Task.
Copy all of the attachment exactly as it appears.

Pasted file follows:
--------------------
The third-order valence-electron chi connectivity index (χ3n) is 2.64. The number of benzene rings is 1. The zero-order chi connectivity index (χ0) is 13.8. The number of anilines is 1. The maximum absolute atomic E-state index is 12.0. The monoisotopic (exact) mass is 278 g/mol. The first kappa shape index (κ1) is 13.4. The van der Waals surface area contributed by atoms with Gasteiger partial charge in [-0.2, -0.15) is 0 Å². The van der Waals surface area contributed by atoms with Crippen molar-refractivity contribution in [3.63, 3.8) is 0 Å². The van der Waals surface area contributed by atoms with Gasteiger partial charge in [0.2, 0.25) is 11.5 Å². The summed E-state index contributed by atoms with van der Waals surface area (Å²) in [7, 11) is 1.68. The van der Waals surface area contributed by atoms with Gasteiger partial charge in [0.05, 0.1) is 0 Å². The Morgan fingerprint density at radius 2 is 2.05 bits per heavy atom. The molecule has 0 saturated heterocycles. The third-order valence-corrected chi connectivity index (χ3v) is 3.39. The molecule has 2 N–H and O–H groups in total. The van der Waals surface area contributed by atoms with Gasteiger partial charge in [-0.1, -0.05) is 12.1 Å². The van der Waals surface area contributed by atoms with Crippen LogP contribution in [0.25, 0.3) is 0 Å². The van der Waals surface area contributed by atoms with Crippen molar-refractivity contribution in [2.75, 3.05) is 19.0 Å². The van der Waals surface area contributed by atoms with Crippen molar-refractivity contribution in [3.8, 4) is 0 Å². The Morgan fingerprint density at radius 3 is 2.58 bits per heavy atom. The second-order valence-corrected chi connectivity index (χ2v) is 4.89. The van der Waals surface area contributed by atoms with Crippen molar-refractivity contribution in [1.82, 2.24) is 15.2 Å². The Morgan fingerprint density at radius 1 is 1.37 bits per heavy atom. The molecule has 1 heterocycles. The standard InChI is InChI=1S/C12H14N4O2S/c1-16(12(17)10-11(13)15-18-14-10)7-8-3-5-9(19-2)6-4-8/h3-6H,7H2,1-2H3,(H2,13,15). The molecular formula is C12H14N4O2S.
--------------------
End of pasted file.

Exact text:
The third-order valence-electron chi connectivity index (χ3n) is 2.64. The number of benzene rings is 1. The zero-order chi connectivity index (χ0) is 13.8. The number of anilines is 1. The maximum absolute atomic E-state index is 12.0. The monoisotopic (exact) mass is 278 g/mol. The first kappa shape index (κ1) is 13.4. The van der Waals surface area contributed by atoms with Gasteiger partial charge in [-0.2, -0.15) is 0 Å². The van der Waals surface area contributed by atoms with Crippen molar-refractivity contribution in [3.63, 3.8) is 0 Å². The van der Waals surface area contributed by atoms with Gasteiger partial charge in [0.2, 0.25) is 11.5 Å². The summed E-state index contributed by atoms with van der Waals surface area (Å²) in [7, 11) is 1.68. The van der Waals surface area contributed by atoms with Gasteiger partial charge in [0.05, 0.1) is 0 Å². The Morgan fingerprint density at radius 2 is 2.05 bits per heavy atom. The molecule has 0 saturated heterocycles. The third-order valence-corrected chi connectivity index (χ3v) is 3.39. The molecule has 2 N–H and O–H groups in total. The van der Waals surface area contributed by atoms with Gasteiger partial charge in [-0.1, -0.05) is 12.1 Å². The van der Waals surface area contributed by atoms with Crippen LogP contribution in [0.25, 0.3) is 0 Å². The van der Waals surface area contributed by atoms with Crippen molar-refractivity contribution in [2.75, 3.05) is 19.0 Å². The van der Waals surface area contributed by atoms with Crippen molar-refractivity contribution in [3.8, 4) is 0 Å². The Morgan fingerprint density at radius 3 is 2.58 bits per heavy atom. The second-order valence-corrected chi connectivity index (χ2v) is 4.89. The van der Waals surface area contributed by atoms with Crippen molar-refractivity contribution in [1.82, 2.24) is 15.2 Å². The Morgan fingerprint density at radius 1 is 1.37 bits per heavy atom. The molecule has 1 heterocycles. The standard InChI is InChI=1S/C12H14N4O2S/c1-16(12(17)10-11(13)15-18-14-10)7-8-3-5-9(19-2)6-4-8/h3-6H,7H2,1-2H3,(H2,13,15). The molecular formula is C12H14N4O2S.